Jews in the 19th Century During the 19th the status and position of European Jews changed
frequently as the rights they had and the way countries tried to gain
inequality changed dramatically.
At the start of the 19th in France and Germany there was a great deal
of anti Semitism between Jews and Christians, the French Christians
could not accept Jews into their community. They thought of Jews as
aliens. In Germany Jews were persecuted. To start with, the nazi's
made laws to limit their freedom and encourage attacks on Jewish homes
and businesses. Gradually the persecution increased until the nazi's
started to send Jews to ' extermination camps'.
The encouragement by the state of anti-semitisim was not known in the
roman and early Christian era. The Jewish religion was often a cause
of irritation and the different customs of the Jews. Anti Semitism
started off when all kinds of measures were taken by religious and
political leaders to prevent the mingling of Jews and Christians. The
religious, social and economic rights of the Jews were restricted.
Anti- Semitism grew from then on. Some things had to change.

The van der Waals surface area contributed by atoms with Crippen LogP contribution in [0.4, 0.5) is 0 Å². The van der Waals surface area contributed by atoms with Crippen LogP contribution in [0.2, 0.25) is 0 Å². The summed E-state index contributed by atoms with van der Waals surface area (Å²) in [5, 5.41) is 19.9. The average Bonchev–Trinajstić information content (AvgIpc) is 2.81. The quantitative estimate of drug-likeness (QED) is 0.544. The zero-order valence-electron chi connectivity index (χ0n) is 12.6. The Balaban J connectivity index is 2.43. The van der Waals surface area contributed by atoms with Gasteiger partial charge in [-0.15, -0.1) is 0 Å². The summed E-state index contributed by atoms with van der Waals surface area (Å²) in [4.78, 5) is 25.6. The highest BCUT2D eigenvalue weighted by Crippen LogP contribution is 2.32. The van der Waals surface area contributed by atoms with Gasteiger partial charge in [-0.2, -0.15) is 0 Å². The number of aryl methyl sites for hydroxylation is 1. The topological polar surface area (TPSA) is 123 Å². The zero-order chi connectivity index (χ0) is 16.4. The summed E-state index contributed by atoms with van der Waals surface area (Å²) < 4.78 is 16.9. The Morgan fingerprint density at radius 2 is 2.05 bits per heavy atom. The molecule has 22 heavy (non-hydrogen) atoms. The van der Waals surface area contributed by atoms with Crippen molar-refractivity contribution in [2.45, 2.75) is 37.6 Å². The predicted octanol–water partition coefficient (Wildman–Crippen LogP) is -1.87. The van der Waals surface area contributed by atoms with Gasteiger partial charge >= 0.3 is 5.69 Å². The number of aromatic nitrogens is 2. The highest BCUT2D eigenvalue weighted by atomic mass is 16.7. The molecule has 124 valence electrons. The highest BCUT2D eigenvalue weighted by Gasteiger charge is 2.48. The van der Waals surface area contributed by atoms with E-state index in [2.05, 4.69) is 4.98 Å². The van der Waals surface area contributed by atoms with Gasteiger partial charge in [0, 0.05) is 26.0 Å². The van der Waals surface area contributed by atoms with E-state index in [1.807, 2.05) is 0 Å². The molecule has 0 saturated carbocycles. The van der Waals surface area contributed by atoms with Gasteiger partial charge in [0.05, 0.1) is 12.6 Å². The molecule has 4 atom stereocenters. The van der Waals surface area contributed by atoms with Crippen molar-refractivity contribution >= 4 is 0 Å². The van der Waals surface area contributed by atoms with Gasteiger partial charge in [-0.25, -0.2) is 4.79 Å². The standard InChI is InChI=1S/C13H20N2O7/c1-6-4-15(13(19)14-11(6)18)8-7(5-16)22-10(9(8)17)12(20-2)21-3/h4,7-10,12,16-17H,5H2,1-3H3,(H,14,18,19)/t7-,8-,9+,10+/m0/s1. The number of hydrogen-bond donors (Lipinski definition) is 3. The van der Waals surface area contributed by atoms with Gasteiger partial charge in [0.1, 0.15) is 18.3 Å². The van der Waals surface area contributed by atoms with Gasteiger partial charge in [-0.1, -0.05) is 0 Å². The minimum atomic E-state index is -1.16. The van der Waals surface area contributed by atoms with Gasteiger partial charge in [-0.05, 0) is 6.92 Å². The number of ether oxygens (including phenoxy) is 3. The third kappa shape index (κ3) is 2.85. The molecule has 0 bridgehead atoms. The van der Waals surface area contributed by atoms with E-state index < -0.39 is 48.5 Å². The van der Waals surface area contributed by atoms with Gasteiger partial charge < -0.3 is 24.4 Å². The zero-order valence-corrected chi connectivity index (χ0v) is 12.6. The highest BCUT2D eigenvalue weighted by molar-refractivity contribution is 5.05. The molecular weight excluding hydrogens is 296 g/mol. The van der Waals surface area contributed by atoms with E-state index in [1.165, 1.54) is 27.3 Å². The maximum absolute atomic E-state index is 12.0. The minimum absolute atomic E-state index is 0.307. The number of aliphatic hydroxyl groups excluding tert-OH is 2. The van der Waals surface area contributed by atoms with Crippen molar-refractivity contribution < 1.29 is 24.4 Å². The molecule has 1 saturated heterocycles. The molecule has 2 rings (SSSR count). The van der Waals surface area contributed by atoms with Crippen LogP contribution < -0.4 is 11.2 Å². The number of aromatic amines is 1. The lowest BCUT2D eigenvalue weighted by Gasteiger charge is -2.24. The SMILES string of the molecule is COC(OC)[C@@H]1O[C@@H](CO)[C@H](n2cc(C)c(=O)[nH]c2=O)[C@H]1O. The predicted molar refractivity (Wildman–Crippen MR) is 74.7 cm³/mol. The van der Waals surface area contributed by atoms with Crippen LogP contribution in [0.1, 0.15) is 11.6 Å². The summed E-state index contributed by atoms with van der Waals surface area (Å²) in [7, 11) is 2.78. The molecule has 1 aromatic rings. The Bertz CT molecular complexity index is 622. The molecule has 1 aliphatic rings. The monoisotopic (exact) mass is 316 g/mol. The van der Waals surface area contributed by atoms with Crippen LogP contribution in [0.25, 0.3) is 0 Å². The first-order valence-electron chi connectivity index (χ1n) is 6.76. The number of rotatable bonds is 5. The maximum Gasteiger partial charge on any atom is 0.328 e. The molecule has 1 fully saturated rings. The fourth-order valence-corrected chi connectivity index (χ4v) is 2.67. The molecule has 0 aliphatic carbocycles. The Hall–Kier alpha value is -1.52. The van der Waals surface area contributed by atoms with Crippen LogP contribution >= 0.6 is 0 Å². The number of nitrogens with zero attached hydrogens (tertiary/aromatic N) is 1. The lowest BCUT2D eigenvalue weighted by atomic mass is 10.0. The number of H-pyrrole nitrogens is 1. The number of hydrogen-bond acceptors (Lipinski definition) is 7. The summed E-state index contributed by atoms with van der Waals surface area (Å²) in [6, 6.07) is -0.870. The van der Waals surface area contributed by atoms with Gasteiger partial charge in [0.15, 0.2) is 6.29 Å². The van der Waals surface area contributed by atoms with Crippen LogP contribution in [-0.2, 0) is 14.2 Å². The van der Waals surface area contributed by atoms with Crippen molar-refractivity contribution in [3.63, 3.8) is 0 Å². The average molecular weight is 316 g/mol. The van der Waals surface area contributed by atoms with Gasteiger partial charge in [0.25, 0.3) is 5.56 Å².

In the 19th in Germany Jews were being murdered and their houses
looted. The pop had decided that Jews should wear different clothing
to show that they were not Christians. Jews were not allowed to vote,
have an education or to be a part of the government. It took till 1871
for German Jews to get the same rights as other German citizens.
Heimrich Heine argued on behalf of the Jews.
There was still evidence that some German's were not pleased with the
emancipation of the Jews. Jews had dominant position in German
banking, which was resented by an unpleasant attack by a newspaper on
the personal banker to the German chancellor. By 1914-90
anti-semistism deputies had been elected into the Reichstag. This
reflected the fact that Jews had a dominant position on German banking
which was resented in German society. Right wing politicians felt
insecure and hated the Jews. Jewish physical type was a threat to the
pure-bred German nation.
In 1789 during the French revolution, the national assembly was trying
to create a better system of government for France. Wilhelm Dohm
thought the rights that Jews should have were to be treated as
valuable citizens if all occupations and educational institutions were
open to them. He was a good Christian but he could see and understand
the inequality in France. Between 1789-1815 the Jews were granted the
rights of full citizenship and no one should be persecuted for their
religious rights. The government wanted a peaceful country and they
thought that by making these rights for Jews things would become to
The governments ideas might...